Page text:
Last modified: 2014-11-20 09:14:00 UTC
I'd like to know the reason why the action was aborted, because different reasons for abort mean different strategies to fix that. For example, if action=edit was aborted due to spam blacklist hit (less frequent nowadays after it had been tweaked, but still possible), the bots should skip that page, but if it was aborted due to assert=user, the bot should relogin and try to edit again.
This was fixed for action=move in r35393
have you a link for assert=user ready?
(In reply to comment #0)
> I'd like to know the reason why the action was aborted, because different
> reasons for abort mean different strategies to fix that. For example, if
> action=edit was aborted due to spam blacklist hit (less frequent nowadays after
> it had been tweaked, but still possible), the bots should skip that page, but
> if it was aborted due to assert=user, the bot should relogin and try to edit
This is because these extensions use the "old" EditPage hooks that allow for adding HTML to the edit form, but lack a mechanism to communicate with the API (simply because those hooks were created when the API didn't even exist). All extensions should use the new APIEditBeforeSave hook to handle API edits, but only one (ConfirmEdit) does that so far. I'll convert the other extensions enabled on Wikipedia to use APIEditBeforeSave as well. Meanwhile, you can check whether assert=user triggered the hookaborted error with api.php?action=query&meta=userinfo
Closing this bug as WORKSFORME since there's a clear solution already: extensions should migrate to the APIEditBeforeSave hook if they want to provide the API with useful information.
The problem remains: I can't use write API on Wikimedia wikis until I get a clear indication of what went wrong in EACH and EVERY situation, regardless of what failed, the core or an extension - this bug could be turned into a tracking bug, if you like, but simply closing it makes no sense.
(In reply to comment #5)
> The problem remains: I can't use write API on Wikimedia wikis until I get a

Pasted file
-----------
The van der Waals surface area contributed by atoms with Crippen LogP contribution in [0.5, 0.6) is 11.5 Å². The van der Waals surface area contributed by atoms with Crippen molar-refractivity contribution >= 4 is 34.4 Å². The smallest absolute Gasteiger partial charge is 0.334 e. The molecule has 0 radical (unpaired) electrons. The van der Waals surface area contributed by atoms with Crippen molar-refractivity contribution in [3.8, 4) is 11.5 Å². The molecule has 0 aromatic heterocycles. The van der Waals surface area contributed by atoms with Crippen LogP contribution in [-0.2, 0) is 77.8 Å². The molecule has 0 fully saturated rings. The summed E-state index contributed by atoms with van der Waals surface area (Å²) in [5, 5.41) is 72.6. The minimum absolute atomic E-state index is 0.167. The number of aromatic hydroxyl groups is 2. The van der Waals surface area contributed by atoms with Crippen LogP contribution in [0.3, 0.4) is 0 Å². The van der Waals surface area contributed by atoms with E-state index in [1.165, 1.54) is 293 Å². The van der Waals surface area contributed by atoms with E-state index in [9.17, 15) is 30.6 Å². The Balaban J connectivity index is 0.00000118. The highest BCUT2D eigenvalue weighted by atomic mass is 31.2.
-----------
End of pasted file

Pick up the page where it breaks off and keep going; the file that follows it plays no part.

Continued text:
> clear indication of what went wrong in EACH and EVERY situation, regardless of
> what failed, the core or an extension - this bug could be turned into a
> tracking bug, if you like, but simply closing it makes no sense.
If you want this bug to be a tracking bug, then reopen it, change its summary, and file at least one bug to be tracked by it (preferably a bug complaining about a specific extension's ignorance of the APIEditBeforeSave hook).
One example of extension that fails with API edit for me is AntiBot (pretty generic MediaWiki installation, now at r61343). I have described this under bug 22226. In this case I was lucky enough I could enable debug log and trace the problem down.
There are, however, some reports like this pywikipedia bug http://sourceforge.net/tracker/index.php?func=detail&aid=2892593&group_id=93107&atid=603138 where it is difficult for the requester to track down the problem; as this concerns a Wikimedia wiki.
Maybe wfRunHooks could report names of extensions that fail? Or maybe hooks (and their documentation!) should be re-engineered to provide clear indication whether they are being called on API or during interactive use?
For example EditFilter/EditFilter hooks provide a whole EditPage instance, that - in case of API edit - may be different than the typical object instance.
Triggering the AbuseFilter also provides a non descriptive "hookaborted" error back to the api whilst editing
*** Bug 35331 has been marked as a duplicate of this bug. ***
Roan did https://gerrit.wikimedia.org/r/#/c/7154/ but we are also using EditFilterMerged hook which gets executed before ArticleSave, we still get hookaborted error because errors from that hook are not propagated.
Above comment was meant for bug 29261. But the problem is that EditFilterMerged has the same issue which was fixed for ArticleSave.